Thank goodness there are some fantastic nature screen savers out there.

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Why Former Stay-At-Home Moms Can Be Rock Star Employees

IMAG0656After “staying home” about twelve years with my three kids when they were younger, I decided to gingerly test the job market about seven years ago.  At that point, my kids were all in school and could manage to look after themselves for a few hours without burning down the house.  My logic was that I could earn a little money for the extras, while getting out of the house and re-developing skill sets that could enhance my resume.  The Mommy Track became very real to me as I looked for something to get myself back into the workplace.

I didn’t expect to jump from “Stay At Home Mom” to CEO or anything, especially with my big girl career background being mostly in a niche industry (I had worked in the very heavily-regulated secondary federal student loan market).  When the kids were little I had done odds and ends paid jobs—Assistant Pre-School Teacher, home-based business cosmetics and skin care, some contract work doing computer work—but nothing that made me a stand-out job candidate.   I had also done a lot of non-paid jobs, mostly kid-oriented—coaching, volunteering at church and knee-deep involvement with two Girl Scout troops.  I loved my volunteer work with the kids’ activities, but I was seeking to spend time with people that I would not have to remind to use their indoor voices or sit “crisscross applesauce”.

I ended up working for a little over a year at a Retirement Home as an Activities Assistant.  It was a very fun job for someone like me who loves talking with people and learning about their lives.  I led exercise classes and discussion groups, helped with our facility’s numerous and magnificent parties, bar tended at Happy Hour and learned how to play Euchre with some wonderful people.  I learned a lot about people at that job—mainly that BINGO could be considered a contact sport at times—but the pay wasn’t that great, and the hours were split up in such a way over the week that I felt like I was working much more than 20 hours a week.  So I went back to what I was comfortable with, and ended up working part-time as an Administrative Assistant, focusing on placing past organization and computer “hard” skills on my resume.  It’s a nice gig, Monday through Friday six hours a day, a flexible boss and a very short commute.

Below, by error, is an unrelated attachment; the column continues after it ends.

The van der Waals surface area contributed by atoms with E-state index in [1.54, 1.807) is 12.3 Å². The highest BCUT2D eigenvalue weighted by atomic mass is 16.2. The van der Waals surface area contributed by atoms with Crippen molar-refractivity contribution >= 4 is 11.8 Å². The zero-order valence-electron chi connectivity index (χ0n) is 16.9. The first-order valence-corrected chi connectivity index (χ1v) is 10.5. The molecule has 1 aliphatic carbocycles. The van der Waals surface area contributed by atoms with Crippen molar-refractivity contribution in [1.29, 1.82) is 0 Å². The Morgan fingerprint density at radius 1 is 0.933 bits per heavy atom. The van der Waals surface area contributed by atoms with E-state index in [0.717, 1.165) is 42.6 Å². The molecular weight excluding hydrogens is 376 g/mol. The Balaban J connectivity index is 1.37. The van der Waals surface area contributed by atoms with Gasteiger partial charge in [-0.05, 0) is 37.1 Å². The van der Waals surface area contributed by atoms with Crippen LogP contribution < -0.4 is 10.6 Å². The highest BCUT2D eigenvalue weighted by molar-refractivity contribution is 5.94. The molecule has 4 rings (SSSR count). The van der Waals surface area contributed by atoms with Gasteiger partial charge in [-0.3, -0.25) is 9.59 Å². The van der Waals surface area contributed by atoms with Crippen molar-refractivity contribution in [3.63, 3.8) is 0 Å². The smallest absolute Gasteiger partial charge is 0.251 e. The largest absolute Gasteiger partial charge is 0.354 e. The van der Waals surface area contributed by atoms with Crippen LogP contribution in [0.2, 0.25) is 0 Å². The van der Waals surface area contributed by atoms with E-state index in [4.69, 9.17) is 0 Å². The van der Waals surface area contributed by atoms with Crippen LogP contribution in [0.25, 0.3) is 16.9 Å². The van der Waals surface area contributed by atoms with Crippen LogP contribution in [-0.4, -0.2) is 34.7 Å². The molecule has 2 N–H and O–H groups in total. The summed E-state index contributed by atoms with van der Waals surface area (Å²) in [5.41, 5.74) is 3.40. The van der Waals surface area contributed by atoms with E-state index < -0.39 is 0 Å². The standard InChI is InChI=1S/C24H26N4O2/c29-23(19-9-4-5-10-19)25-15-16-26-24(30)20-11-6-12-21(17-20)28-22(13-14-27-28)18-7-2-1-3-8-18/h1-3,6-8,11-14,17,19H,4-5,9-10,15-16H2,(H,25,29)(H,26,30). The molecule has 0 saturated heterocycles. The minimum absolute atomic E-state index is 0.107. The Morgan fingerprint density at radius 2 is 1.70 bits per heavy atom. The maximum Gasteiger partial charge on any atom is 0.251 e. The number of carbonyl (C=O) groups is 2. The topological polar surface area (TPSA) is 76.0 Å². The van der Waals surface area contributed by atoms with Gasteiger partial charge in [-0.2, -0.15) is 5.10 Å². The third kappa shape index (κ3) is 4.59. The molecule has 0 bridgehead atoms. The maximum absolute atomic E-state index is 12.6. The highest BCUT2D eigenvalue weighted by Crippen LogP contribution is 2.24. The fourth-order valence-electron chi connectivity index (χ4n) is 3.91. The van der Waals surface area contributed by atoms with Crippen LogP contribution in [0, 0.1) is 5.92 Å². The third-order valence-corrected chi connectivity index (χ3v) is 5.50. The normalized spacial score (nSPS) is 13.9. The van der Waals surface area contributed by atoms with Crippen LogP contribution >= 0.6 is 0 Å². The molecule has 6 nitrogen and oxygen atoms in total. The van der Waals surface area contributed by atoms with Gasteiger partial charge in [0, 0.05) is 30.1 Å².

Occasionally I’ll take a look at a job website to get a feel for what’s out there.  I’m amazed at how much job searching and applying has changed, not just since my fresh-out-of-college days, but in the last seven years.  Almost all job applications are online and involve uploading documents.  It drives me crazy to painstakingly fill out detailed employment history on an online application when you’re giving them your resume’ anyway.  I understand how it can make a hiring director’s job much easier to have a computer program pre-screen applications searching for specific keywords, but it certainly takes the human out of Human Resources.  When one hasn’t taken the traditional career path, trying to tie a non-job related life experience skill set to a specific career keyword can be frustrating.

There are a lot of women (and men, too) that have taken similar career paths to mine, and I’ve noticed that most of us overlook some notable character traits that come with the Mommy Track territory.  Sure, career websites and other experts tell us to highlight our past career and volunteer knowledge and not to diminish the roles we’ve played in being our own Household Executive.  My personal experience has been that it is easier said than done.  Calling myself my family’s Chief Operating Officer?  I can’t picture that on a resume that gets taken seriously—especially if the person reading it has juggled full-time employment while being Family COO.  It’s not that the strengths of many stay-at-home Moms are exclusive to just those individuals by any means; they are just often not acknowledged as being experience to easily taut while re-entering the workplace.